NEW YORK — Intel Labs gave a peek inside its workshop earlier this month, here, showing off examples of several upcoming products based on Intel processors and technologies.
Among the first devices expected to work their way into the consumer electronics space is Light Peak. Light Peak is an optical-based input/output interface first introduced last year at Intel’s developer’s forum and shown again at International CES by Intel CEO Paul Otellini. It is designed to replace USB, HDMI and a host of other connectivity technologies, said Jeff Demain, an Intel Labs researcher.
Light Peak has a 10GBps data-transfer speed with the potential to hit 100GBps with further developments, and it is backward compatible with USB 2.0 and 3.0. It also does not have a length limitation like other cables and can send a signal 100 meters before a repeater is needed, he said.
Demain expects the first computers featuring Light Peak to be on the market in the second half of the year.
The goal is to eliminate the need for several varieties of cables just to get a home theater or home network up and running. Integrating the technology to this level in the home will take many years and Demain expects Light Peak to co-exist with USB, HDMI and other technologies for quite some time.
For the car, Intel has worked with OEM supplier Visteon to develop a new in-car computer system dubbed The Connected Car. It features a constant Web connection via a 3G or 4G service, allowing for a steady data stream and the ability to access traffic and entertainment content on the go, said Michael Eichbrecht, a developer with Visteon.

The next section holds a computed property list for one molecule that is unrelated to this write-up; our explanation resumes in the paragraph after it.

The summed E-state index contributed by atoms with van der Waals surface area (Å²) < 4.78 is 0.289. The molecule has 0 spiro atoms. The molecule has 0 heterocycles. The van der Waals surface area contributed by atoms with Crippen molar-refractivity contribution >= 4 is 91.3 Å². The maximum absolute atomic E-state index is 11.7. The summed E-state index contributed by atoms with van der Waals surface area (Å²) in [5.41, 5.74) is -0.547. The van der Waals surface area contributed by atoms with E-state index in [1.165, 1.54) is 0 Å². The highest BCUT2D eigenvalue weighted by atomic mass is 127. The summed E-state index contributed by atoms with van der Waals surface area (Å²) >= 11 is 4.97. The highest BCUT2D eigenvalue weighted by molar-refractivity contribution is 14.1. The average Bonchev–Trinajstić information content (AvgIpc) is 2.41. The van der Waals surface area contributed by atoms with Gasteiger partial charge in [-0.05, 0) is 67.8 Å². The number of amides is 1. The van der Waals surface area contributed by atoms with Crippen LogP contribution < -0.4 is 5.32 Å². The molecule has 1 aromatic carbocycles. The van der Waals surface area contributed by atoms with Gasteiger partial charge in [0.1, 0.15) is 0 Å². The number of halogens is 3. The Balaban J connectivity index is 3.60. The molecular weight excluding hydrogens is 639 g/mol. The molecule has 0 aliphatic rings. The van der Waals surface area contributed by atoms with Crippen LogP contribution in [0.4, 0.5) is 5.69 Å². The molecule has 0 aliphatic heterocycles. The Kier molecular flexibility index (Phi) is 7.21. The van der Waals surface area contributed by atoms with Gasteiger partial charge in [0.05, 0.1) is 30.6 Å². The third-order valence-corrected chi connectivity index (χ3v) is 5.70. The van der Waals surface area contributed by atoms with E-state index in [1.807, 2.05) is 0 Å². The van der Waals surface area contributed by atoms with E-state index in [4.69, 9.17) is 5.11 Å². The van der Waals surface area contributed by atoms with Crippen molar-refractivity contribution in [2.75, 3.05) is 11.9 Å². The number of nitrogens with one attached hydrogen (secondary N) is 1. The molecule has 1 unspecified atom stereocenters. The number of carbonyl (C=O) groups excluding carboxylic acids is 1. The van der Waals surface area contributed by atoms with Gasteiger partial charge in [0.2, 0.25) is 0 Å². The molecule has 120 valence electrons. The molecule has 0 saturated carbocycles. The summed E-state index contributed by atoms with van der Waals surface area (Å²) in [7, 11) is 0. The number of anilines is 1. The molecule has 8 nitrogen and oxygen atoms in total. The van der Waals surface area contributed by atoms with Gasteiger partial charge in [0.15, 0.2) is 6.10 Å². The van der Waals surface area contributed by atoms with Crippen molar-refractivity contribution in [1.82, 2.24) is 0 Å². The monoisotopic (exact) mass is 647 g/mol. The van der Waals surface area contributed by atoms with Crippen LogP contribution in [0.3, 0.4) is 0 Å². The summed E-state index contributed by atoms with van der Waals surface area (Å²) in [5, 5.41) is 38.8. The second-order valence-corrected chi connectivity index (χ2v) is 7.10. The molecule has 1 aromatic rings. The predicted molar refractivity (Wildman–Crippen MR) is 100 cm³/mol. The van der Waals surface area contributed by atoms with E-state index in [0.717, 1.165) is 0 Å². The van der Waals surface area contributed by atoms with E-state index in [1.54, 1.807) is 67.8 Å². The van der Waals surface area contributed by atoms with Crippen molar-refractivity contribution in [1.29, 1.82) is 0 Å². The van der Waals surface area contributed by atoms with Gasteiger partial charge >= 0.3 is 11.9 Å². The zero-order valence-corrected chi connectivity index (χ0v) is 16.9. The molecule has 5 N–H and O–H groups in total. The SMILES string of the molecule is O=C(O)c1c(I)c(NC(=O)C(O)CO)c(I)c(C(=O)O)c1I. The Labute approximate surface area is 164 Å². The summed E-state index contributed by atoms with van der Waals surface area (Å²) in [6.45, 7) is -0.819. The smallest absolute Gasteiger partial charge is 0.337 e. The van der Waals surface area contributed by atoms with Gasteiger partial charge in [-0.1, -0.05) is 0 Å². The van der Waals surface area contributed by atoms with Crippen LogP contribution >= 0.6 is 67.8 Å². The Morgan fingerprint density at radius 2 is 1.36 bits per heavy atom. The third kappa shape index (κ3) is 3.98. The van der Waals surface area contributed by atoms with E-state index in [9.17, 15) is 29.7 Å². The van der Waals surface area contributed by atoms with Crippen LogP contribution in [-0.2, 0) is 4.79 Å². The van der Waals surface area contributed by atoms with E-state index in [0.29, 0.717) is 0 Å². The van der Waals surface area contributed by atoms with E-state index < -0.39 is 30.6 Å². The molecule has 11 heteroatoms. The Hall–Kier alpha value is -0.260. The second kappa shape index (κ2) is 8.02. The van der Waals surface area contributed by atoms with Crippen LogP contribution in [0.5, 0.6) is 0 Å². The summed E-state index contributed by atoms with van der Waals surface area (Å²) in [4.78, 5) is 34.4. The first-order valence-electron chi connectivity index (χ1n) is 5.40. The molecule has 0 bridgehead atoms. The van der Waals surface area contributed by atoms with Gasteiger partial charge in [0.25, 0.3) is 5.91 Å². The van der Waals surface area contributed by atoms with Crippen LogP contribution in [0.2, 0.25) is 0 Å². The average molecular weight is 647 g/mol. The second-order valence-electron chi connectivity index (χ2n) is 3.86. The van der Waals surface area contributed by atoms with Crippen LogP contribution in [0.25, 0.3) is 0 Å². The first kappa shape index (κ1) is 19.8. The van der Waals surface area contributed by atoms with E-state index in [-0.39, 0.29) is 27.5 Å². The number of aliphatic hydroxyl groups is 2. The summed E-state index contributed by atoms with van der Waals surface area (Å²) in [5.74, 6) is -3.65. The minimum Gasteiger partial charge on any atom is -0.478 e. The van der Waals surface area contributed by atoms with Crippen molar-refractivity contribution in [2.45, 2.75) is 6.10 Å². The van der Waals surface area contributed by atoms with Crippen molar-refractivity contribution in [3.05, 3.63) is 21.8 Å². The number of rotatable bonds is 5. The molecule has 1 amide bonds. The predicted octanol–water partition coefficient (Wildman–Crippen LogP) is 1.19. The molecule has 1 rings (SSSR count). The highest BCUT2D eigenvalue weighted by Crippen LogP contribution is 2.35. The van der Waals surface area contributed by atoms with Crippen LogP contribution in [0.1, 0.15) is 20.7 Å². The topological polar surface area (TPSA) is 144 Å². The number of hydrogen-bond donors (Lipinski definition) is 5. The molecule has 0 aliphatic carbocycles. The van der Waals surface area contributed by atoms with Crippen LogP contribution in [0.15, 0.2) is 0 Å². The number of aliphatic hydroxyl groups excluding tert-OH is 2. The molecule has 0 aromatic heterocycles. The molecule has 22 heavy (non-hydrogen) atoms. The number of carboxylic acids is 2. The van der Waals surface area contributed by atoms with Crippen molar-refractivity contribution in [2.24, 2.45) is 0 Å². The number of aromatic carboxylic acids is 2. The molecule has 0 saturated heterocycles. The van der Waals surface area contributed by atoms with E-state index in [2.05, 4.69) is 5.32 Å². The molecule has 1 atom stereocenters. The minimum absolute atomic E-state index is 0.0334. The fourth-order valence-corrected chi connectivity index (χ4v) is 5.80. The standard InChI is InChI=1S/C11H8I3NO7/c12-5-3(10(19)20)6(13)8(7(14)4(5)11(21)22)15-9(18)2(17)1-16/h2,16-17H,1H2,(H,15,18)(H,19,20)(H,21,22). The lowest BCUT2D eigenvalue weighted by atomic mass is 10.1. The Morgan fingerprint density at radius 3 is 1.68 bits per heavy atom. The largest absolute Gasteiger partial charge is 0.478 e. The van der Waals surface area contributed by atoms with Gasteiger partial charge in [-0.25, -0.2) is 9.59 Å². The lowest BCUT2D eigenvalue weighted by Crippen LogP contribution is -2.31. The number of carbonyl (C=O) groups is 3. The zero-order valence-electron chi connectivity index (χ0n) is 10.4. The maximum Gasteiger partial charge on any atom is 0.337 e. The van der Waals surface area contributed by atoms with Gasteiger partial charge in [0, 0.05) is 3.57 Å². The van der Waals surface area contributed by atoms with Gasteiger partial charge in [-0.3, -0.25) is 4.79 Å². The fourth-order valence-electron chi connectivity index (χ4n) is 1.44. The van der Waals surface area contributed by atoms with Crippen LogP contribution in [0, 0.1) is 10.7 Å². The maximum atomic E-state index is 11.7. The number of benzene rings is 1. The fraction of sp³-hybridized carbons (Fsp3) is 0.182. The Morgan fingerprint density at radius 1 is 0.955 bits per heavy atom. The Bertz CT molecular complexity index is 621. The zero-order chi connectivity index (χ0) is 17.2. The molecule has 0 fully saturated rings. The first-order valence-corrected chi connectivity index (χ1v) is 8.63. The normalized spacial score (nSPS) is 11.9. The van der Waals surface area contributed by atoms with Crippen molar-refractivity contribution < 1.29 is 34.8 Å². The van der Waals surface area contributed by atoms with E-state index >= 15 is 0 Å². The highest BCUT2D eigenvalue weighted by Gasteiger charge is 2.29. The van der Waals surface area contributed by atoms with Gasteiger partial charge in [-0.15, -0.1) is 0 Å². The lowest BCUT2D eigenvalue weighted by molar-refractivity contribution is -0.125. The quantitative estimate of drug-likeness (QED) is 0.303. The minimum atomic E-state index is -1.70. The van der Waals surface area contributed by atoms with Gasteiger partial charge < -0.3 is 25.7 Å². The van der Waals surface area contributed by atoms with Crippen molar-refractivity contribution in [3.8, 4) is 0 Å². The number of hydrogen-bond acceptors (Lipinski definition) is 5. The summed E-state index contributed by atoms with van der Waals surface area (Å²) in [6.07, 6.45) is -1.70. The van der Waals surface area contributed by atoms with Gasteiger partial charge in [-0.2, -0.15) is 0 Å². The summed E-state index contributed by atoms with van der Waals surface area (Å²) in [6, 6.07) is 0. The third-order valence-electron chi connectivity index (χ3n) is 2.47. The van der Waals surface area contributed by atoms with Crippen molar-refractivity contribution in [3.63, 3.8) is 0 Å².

The Connected Car is based on an Intel Atom processor and will be ready for aftermarket sales sometime next year, said Intel’s Susan Yost, who is with the company’s embedded and communications group. Factory-installed versions of The Connected Car will become available sometime after 2013, said Eichbrecht.
Eichbrecht said Visteon generally does not get involved in direct retail sales so the aftermarket version would likely come from another vendor. He was not sure of the cost, but described the price as in the same range as a premium car audio installation, adding it will have to be done by a retailer.
Intel also displayed its Intelligent Home Energy Management Concept. This is a small desktop-computer-type device that does more than simply monitor a home’s energy use, said Ed Hill of Intel’s embedded and communications group.
When working in conjunction with smart or Web-enabled appliances it can tell a home owner how much energy is being used, said Hill. However, since it is connected to the Web, it can go out and gather additional information ranging from an appliance’s Energy Star rating to finding a more energy-efficient product as a replacement.
Intel is working with utility companies on the device, and Hill said products could be available in the next year or two either from a utility or as a retail product.
Intel also believes third party applications will be developed which will make the device even more useful. Hill envisioned a program that could tell a person where the cheapest gasoline was for sale in his neighborhood.